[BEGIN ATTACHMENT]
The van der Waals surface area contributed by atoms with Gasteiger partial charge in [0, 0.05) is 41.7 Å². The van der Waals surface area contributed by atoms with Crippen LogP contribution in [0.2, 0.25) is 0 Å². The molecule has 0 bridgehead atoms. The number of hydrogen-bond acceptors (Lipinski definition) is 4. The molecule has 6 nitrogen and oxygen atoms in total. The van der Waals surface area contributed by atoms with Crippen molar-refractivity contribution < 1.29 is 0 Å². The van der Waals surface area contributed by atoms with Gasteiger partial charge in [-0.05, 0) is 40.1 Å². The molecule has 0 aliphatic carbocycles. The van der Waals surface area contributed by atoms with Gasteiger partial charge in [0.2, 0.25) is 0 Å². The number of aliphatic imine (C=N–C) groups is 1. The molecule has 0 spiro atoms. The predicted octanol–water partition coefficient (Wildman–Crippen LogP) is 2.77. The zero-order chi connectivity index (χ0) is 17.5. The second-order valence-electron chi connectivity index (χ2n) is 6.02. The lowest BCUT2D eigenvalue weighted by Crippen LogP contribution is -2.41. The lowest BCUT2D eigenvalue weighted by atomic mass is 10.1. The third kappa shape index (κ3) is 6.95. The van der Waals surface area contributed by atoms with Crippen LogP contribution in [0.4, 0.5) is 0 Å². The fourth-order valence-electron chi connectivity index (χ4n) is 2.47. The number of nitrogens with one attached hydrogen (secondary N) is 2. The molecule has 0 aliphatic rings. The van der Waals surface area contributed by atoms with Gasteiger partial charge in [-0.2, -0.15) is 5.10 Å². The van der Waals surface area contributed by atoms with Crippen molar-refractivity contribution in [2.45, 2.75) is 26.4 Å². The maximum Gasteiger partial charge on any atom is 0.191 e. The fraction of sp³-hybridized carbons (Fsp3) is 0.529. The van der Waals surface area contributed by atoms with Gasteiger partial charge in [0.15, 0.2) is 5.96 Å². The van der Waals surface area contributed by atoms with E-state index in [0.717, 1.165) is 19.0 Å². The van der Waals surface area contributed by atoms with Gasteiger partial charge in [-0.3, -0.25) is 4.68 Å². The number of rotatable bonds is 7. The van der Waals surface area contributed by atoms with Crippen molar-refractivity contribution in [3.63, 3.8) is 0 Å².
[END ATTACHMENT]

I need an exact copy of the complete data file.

The van der Waals surface area contributed by atoms with Gasteiger partial charge in [0, 0.05) is 41.7 Å². The van der Waals surface area contributed by atoms with Crippen LogP contribution in [0.2, 0.25) is 0 Å². The molecule has 0 bridgehead atoms. The number of hydrogen-bond acceptors (Lipinski definition) is 4. The molecule has 6 nitrogen and oxygen atoms in total. The van der Waals surface area contributed by atoms with Crippen molar-refractivity contribution < 1.29 is 0 Å². The van der Waals surface area contributed by atoms with Gasteiger partial charge in [-0.05, 0) is 40.1 Å². The molecule has 0 aliphatic carbocycles. The van der Waals surface area contributed by atoms with Gasteiger partial charge in [0.2, 0.25) is 0 Å². The number of aliphatic imine (C=N–C) groups is 1. The molecule has 0 spiro atoms. The predicted octanol–water partition coefficient (Wildman–Crippen LogP) is 2.77. The zero-order chi connectivity index (χ0) is 17.5. The second-order valence-electron chi connectivity index (χ2n) is 6.02. The lowest BCUT2D eigenvalue weighted by Crippen LogP contribution is -2.41. The lowest BCUT2D eigenvalue weighted by atomic mass is 10.1. The third kappa shape index (κ3) is 6.95. The van der Waals surface area contributed by atoms with Crippen LogP contribution in [0.4, 0.5) is 0 Å². The fourth-order valence-electron chi connectivity index (χ4n) is 2.47. The number of nitrogens with one attached hydrogen (secondary N) is 2. The molecule has 0 aliphatic rings. The van der Waals surface area contributed by atoms with Gasteiger partial charge in [-0.2, -0.15) is 5.10 Å². The van der Waals surface area contributed by atoms with Crippen molar-refractivity contribution in [2.45, 2.75) is 26.4 Å². The maximum Gasteiger partial charge on any atom is 0.191 e. The fraction of sp³-hybridized carbons (Fsp3) is 0.529. The van der Waals surface area contributed by atoms with Gasteiger partial charge in [0.15, 0.2) is 5.96 Å². The van der Waals surface area contributed by atoms with E-state index in [0.717, 1.165) is 19.0 Å². The van der Waals surface area contributed by atoms with Gasteiger partial charge in [-0.3, -0.25) is 4.68 Å². The number of rotatable bonds is 7. The van der Waals surface area contributed by atoms with Crippen molar-refractivity contribution in [3.63, 3.8) is 0 Å².